Foreign worker woes 'tip of the iceberg'
By Renata D'Aliesio
The Calgary Herald (Canada), June 4, 2009
Edmonton — Two-thirds of temporary foreign workers who complained about their working conditions in the past two years in Alberta raised concerns about unpaid wages, new provincial government statistics reveal.
Other high-ranking issues included compensation for overtime, holidays and vacation.
In all, the province fielded 395 complaints from temporary foreign workers in 2007 and 2008,a period during which the pool of these employees rapidly grew, to 57,843 last year from 37,293 in 2007.
Liberal MLA Hugh MacDonald, the party's employment and immigration critic, contends the number of complaints isn't capturing the full picture.
He said he believes many more temporary foreign workers have grievances, but are afraid to speak out. He noted at Canadian Natural Resources' Horizon oilsands site alone, an ongoing provincial investigation has alleged that Chinese contractor SSEC Canada shortchanged about 132 temporary foreign workers from $3China.17 million in wages, overtime and holiday pay over in 2007.
It appears the foreign workers never complained until a double-fatal workplace incident sparked a two-year-long probe of safety and employment standards. Canadian Natural Resources has stepped in to give the province money to pay these workers, some of whom are proving difficult to find.
'There's so many temporary foreign workers employed in this province, unfortunately they do not realize that they have the right to approach an employment standards office,'MacDonald said Wednesday as the legislative session, which began in February, came to an end.
'This report, it's just the tip of the iceberg.'
The provincial Employment and Immigration report, tabled this week in the legislature, doesn't quantify how many of the 261 unpaid wages complaints are significant problems versus administrative misunderstandings.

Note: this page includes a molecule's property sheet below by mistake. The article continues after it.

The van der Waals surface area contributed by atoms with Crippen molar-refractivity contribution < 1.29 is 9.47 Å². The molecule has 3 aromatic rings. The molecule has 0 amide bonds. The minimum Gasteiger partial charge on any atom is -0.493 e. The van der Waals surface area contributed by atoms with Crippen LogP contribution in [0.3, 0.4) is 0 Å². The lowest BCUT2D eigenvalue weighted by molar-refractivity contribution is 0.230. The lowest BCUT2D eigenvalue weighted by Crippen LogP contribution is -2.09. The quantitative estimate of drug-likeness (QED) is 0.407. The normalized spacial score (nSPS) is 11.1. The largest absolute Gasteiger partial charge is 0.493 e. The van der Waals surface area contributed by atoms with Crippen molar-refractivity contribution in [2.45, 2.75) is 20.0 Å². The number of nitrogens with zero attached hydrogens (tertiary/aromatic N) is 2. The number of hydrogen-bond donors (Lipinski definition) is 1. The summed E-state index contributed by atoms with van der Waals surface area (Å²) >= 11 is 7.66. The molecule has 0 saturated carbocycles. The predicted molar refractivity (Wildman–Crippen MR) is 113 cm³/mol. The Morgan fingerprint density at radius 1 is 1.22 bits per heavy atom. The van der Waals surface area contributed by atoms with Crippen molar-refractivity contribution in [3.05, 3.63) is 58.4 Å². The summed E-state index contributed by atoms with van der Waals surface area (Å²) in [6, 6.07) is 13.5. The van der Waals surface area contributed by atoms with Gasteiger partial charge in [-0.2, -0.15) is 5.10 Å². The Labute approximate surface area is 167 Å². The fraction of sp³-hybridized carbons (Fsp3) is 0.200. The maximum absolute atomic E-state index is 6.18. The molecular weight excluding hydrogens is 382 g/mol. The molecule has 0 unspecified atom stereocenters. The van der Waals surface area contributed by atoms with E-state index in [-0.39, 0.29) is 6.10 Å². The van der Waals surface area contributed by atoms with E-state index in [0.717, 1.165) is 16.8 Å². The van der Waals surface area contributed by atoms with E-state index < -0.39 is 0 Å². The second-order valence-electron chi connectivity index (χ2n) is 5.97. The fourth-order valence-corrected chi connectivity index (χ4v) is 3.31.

Employment and Immigration Minister Hector Goudreau said the province has not uncovered other cases of unpaid wages similar in scope to SSEC Canada.
He added the department takes complaints raised by temporary foreign workers seriously and has the authority to lay charges against employers, if warranted.
'On one side, some of the complaints are dismissed because the employee expected more than what the contract had stipulated,' Goudreau said. 'On the other side, there is probably some deliberate moves on behalf of the employers not to pay fully the salaries.'
Goudreau said department statistics show temporary foreign workers are generally no more likely to face contract and safety problems at work than other employees.
MacDonald, however, argues more should be done to make foreign workers aware of their rights.
Xavier Cattarinich of the Calgary Workers' Resource Centre isn't surprised by the number of unpaid wages complaints. The centre has helped dozens of temporary foreign workers navigate unfamiliar work laws.
'These workers are especially vulnerable,' he said.
Cattarinich wants Ottawa to give foreign workers more flexibility to work elsewhere in the country when they lose their jobs. Moreover, he said he thinks these workers should be invited as immigrants instead of temporary workers.